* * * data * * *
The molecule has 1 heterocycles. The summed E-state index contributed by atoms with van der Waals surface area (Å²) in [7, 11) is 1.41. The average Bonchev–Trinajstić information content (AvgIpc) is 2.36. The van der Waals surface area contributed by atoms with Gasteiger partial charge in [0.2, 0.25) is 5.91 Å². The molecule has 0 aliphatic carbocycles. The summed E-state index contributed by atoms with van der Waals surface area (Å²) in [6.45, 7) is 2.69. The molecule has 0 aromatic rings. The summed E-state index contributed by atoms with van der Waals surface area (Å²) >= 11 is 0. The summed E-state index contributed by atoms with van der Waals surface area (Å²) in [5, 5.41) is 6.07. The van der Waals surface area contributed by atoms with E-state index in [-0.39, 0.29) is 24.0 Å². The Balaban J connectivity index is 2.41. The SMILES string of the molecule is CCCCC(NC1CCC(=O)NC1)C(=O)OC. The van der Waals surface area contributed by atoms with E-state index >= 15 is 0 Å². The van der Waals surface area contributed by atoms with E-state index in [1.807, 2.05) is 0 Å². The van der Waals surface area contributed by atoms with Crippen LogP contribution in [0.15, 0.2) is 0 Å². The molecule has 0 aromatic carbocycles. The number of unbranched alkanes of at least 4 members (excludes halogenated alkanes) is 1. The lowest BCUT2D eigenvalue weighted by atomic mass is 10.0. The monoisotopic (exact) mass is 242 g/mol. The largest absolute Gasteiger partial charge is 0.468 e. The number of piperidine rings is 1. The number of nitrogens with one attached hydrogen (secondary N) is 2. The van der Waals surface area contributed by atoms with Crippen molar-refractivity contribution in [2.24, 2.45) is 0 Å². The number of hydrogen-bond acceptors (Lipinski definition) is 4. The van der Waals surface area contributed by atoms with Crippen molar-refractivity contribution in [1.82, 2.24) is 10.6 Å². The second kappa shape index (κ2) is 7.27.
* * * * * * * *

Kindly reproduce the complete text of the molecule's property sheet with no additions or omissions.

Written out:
The molecule has 1 heterocycles. The summed E-state index contributed by atoms with van der Waals surface area (Å²) in [7, 11) is 1.41. The average Bonchev–Trinajstić information content (AvgIpc) is 2.36. The van der Waals surface area contributed by atoms with Gasteiger partial charge in [0.2, 0.25) is 5.91 Å². The molecule has 0 aliphatic carbocycles. The summed E-state index contributed by atoms with van der Waals surface area (Å²) in [6.45, 7) is 2.69. The molecule has 0 aromatic rings. The summed E-state index contributed by atoms with van der Waals surface area (Å²) >= 11 is 0. The summed E-state index contributed by atoms with van der Waals surface area (Å²) in [5, 5.41) is 6.07. The van der Waals surface area contributed by atoms with E-state index in [-0.39, 0.29) is 24.0 Å². The Balaban J connectivity index is 2.41. The SMILES string of the molecule is CCCCC(NC1CCC(=O)NC1)C(=O)OC. The van der Waals surface area contributed by atoms with E-state index >= 15 is 0 Å². The van der Waals surface area contributed by atoms with E-state index in [1.807, 2.05) is 0 Å². The van der Waals surface area contributed by atoms with Crippen LogP contribution in [0.15, 0.2) is 0 Å². The molecule has 0 aromatic carbocycles. The number of unbranched alkanes of at least 4 members (excludes halogenated alkanes) is 1. The lowest BCUT2D eigenvalue weighted by atomic mass is 10.0. The monoisotopic (exact) mass is 242 g/mol. The largest absolute Gasteiger partial charge is 0.468 e. The number of piperidine rings is 1. The number of nitrogens with one attached hydrogen (secondary N) is 2. The van der Waals surface area contributed by atoms with Crippen molar-refractivity contribution in [2.24, 2.45) is 0 Å². The number of hydrogen-bond acceptors (Lipinski definition) is 4. The van der Waals surface area contributed by atoms with Crippen molar-refractivity contribution in [1.82, 2.24) is 10.6 Å². The second kappa shape index (κ2) is 7.27.